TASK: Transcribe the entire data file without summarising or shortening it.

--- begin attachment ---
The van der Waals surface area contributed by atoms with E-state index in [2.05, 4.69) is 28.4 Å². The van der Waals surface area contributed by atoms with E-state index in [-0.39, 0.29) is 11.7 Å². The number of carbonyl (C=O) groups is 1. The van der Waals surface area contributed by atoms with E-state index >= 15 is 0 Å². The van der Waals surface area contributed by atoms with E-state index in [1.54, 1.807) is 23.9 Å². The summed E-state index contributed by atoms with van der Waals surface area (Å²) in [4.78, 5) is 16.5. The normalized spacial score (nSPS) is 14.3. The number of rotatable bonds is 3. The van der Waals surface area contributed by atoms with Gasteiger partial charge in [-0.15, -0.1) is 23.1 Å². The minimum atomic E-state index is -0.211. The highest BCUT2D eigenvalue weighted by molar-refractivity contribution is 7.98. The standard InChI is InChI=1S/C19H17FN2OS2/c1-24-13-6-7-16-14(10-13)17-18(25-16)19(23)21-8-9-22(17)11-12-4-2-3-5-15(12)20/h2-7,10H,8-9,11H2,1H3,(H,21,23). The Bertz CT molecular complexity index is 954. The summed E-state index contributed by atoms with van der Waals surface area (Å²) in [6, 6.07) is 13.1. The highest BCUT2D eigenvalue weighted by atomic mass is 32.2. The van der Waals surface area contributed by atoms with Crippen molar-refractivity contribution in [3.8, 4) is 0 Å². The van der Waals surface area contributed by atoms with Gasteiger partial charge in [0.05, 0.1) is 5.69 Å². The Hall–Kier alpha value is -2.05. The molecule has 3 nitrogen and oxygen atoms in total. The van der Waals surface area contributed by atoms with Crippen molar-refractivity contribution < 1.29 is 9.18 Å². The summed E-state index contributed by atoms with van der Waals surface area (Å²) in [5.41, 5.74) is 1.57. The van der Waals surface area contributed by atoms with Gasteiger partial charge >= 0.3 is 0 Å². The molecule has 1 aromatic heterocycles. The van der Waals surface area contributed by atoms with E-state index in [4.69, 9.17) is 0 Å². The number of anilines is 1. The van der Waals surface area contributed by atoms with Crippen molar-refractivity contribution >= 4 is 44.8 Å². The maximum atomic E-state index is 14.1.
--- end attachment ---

The van der Waals surface area contributed by atoms with E-state index in [2.05, 4.69) is 28.4 Å². The van der Waals surface area contributed by atoms with E-state index in [-0.39, 0.29) is 11.7 Å². The number of carbonyl (C=O) groups is 1. The van der Waals surface area contributed by atoms with E-state index >= 15 is 0 Å². The van der Waals surface area contributed by atoms with E-state index in [1.54, 1.807) is 23.9 Å². The summed E-state index contributed by atoms with van der Waals surface area (Å²) in [4.78, 5) is 16.5. The normalized spacial score (nSPS) is 14.3. The number of rotatable bonds is 3. The van der Waals surface area contributed by atoms with Gasteiger partial charge in [-0.15, -0.1) is 23.1 Å². The minimum atomic E-state index is -0.211. The highest BCUT2D eigenvalue weighted by molar-refractivity contribution is 7.98. The standard InChI is InChI=1S/C19H17FN2OS2/c1-24-13-6-7-16-14(10-13)17-18(25-16)19(23)21-8-9-22(17)11-12-4-2-3-5-15(12)20/h2-7,10H,8-9,11H2,1H3,(H,21,23). The Bertz CT molecular complexity index is 954. The summed E-state index contributed by atoms with van der Waals surface area (Å²) in [6, 6.07) is 13.1. The highest BCUT2D eigenvalue weighted by atomic mass is 32.2. The van der Waals surface area contributed by atoms with Crippen molar-refractivity contribution in [3.8, 4) is 0 Å². The van der Waals surface area contributed by atoms with Gasteiger partial charge in [0.05, 0.1) is 5.69 Å². The Hall–Kier alpha value is -2.05. The molecule has 3 nitrogen and oxygen atoms in total. The van der Waals surface area contributed by atoms with Crippen molar-refractivity contribution < 1.29 is 9.18 Å². The summed E-state index contributed by atoms with van der Waals surface area (Å²) in [5.41, 5.74) is 1.57. The van der Waals surface area contributed by atoms with Gasteiger partial charge >= 0.3 is 0 Å². The molecule has 1 aromatic heterocycles. The van der Waals surface area contributed by atoms with E-state index in [4.69, 9.17) is 0 Å². The number of anilines is 1. The van der Waals surface area contributed by atoms with Crippen molar-refractivity contribution >= 4 is 44.8 Å². The maximum atomic E-state index is 14.1.